While looking at my calendar a few days ago, I realized that we are approaching our twelfth homeschool anniversary. According to hallmark.com, I should expect gifts of silk, linen and pearls. I’ll drop a few hints and register at Saks later. First, I want to share the story of how we became a secular homeschooling family:
Twelve years ago, my oldest daughter was in third grade at the local, public school, and she was struggling, but challenges were nothing new to her. Born weighing less than two pounds, she’d already been through a lot. Doctors were honest and straight-forward about her prognosis from the beginning and predicted that, if she lived through birth and then survived the inevitable preemie complications and infections, she would have significant developmental and learning challenges. We didn’t know how severe or what kind, so every milestone she met was a cause for celebration.
Visits from a hospice nurse and an early intervention specialist began the same week she came home from the hospital. She was monitored closely and diagnosed with mild to moderate learning disabilities and developmental delays before her second birthday. As she got older, she was easily frustrated, often anxious and stubbornly resistant to change. During her first year of kindergarten, she developed an unusual coping mechanism: she completely stopped talking at school.
That may not sound particularly alarming, but this wasn’t shyness. And it wasn’t temporary. The following summer, she was formally diagnosed with social phobia and selective mutism, a response to stress that causes someone to involuntarily become mute in overwhelming social situations. Specialists, therapists and developmental interventionists could not get this child to talk. And she didn’t utter a sound at school from the middle of her first year in kindergarten to the end of third grade.
Some resources describe selective mutism as a disorder. Others approach it as an indirect effect of or coping mechanism for a larger disorder like anxiety. Our search for answers was long, frustrating and fruitless. What eventually became apparent to me was that, regardless of what caused the anxiety in the beginning, it was important to remove my daughter from the situation that caused her the most stress (school) in order to allow her to get a proper education and to learn to cope with and overcome her anxiety.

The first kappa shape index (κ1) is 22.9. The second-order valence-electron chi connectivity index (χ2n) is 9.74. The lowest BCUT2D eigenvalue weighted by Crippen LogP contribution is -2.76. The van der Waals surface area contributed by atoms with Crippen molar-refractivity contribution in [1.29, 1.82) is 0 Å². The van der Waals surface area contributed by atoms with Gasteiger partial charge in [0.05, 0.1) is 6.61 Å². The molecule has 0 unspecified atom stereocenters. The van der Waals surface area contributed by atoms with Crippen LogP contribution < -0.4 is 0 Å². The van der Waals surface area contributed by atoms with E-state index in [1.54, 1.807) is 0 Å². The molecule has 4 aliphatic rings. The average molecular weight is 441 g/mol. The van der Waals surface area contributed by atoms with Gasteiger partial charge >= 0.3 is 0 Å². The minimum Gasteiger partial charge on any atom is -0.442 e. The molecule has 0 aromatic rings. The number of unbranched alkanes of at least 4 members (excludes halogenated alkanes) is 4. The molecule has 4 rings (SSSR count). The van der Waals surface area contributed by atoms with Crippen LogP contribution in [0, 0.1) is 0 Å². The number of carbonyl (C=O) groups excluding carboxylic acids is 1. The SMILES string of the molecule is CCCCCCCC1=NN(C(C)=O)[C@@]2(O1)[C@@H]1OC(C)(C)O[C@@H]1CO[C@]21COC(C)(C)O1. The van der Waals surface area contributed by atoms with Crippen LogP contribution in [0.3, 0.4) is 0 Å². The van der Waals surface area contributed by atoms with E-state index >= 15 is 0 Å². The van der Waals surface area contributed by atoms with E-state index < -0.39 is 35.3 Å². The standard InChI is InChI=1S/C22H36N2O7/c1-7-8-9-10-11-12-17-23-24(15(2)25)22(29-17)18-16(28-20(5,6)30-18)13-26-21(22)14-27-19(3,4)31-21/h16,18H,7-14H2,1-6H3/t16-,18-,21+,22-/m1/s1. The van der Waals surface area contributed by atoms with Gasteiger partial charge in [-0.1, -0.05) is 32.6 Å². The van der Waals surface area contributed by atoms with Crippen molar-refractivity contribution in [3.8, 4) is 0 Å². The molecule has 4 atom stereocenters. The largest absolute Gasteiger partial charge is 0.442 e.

Home education was the answer for us. Initially, I was reluctant. I knew a few homeschooling families, and I didn’t want to be like them. They were church-going rule-followers with traditional family values. I am not. They used religious resources and Biblical study as a guide. I didn’t want that. And I knew no secular homeschooling families. Nonetheless, with her dad’s support, I took what I thought would be a short break from my career in media and dedicated myself to my little girl’s education and well-being.
It was slow going at first. During instruction, my daughter would shut down and stop speaking to me. Then, she’d resume conversation when “school” was over. Eventually, I learned to take cues from her. When she’d stop talking, I’d stop talking, and we’d write notes back and forth until she’d completed her school work. From there, she graduated to whispering when she was unsure of an answer (she was terrified of being wrong.). Then she began talking all the time. Two years later, she was on a stage in front of a crowd reciting lines from Shakespeare as Helen of Troy.
In retrospect, I know I pushed too hard that first year. My naive goal was to get her caught up with her peers in time to put her back in school. One day, it dawned on me that sending her back would likely undo all the hard work we’d done and plunge her back into a silent existence. At that moment, we became a homeschoolers for life.
Rather than overprotecting or sheltering her from the “World of Stress”, I believed that a homeschool environment based on reason and sound observations would allow us to rebuild her confidence, rekindle her sense of curiosity and then gradually reintroduce her to the “World of Possibilities”. Our hard work has paid off.
She is still awkward and uncomfortable in many social situations, but she has learned how to handle herself, make friends, hold conversations, tell jokes and be happy. At the age of 22, she may not know how to drive (yet) but she is learning computer programming and hopes to create her own games and apps. A few years ago, she returned to her old school to meet with and actually speak to her former teachers. Some of us cried. It was amazing to see her come full circle.
Now, I am homeschooling my younger daughter. Although I hesitate to call her typical or average, she has none of her sister’s challenges. They couldn’t be more different. We started this journey to help a silent little girl find her voice, but I continue to homeschool because I’m convinced that I can give my children a better, more realistic and more useful education based on reason. It has been the best parenting decision we ever made.
Natalie West (Guest Post) is a writer in Mississippi.